The Story of Azimuth – Spain’s Astrotourism Pioneers

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8 Responses

  1. Lucy says:

    Sounds like a great plan, be interesting to see how they get on with it. I’ve never tried star photography but would love to give it a go next time I’m out somewhere dark enough!

    • Sara Dobak says:

      I’m ashamed to say I have no idea about astrophotography myself….yet! The Azimuth team have done incredibly well since my meeting with them and I’m sure their success will increase even more.

  2. That’s quite a story and I really wish them well. Astronomy is certainly something I’d love to learn more about and, as you know, the night sky is something I want to try photographing. When are we going up the Trundle?

    • Sara Dobak says:

      I know, I know…it’s March already!! I must get a tripod first..then we can re-schedule that visit!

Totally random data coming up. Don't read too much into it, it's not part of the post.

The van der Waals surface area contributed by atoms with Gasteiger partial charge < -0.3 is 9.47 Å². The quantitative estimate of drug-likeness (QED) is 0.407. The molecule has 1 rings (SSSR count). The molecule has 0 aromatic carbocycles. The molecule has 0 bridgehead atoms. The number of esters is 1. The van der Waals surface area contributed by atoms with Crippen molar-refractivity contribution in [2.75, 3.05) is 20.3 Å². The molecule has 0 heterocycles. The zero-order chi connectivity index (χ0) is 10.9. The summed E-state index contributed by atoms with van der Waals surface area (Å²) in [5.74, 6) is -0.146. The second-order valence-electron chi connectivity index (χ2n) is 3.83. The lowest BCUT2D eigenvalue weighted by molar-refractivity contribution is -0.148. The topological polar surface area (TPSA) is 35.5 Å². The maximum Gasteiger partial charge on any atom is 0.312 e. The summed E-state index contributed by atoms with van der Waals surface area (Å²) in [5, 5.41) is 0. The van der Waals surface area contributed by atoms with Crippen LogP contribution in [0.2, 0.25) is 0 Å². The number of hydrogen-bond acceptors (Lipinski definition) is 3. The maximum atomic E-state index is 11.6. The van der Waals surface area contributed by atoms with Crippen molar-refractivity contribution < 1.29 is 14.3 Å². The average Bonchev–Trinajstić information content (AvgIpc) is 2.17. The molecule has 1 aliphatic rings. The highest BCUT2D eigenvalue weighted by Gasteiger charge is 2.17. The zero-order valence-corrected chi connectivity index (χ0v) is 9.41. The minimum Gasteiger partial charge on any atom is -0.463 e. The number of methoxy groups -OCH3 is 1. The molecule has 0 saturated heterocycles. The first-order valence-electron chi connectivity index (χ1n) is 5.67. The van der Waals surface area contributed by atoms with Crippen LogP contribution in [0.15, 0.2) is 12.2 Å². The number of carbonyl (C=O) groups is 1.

3. Anna Parker says:

    That was fascinating and the azimuth photo is just incredible. Going somewhere to high and clear would be perfect even for a novice!

    • Sara Dobak says:

      Indeed, that’s the point of people like the Azimuth team…to cater not only for die-hard enthusiasts but to engage complete novices and groups with mixed interests too.

  4. Oh this is really cool – I have done astronomy tourism in a few locations and it is always deeply fascinating. I learned in Jasper, Alberta that it is essential to have these areas with little light pollution to observe the stars and I agree there’s lots of scope to open this kind of thing up to more tourists.

    • Sara Dobak says:

      You are spot on about light pollution – as well as obscuring the stars, it’s becoming increasingly well known that it has a terrible impact on wildlife because of its interference with natural biorhythms…and the same goes for humans!

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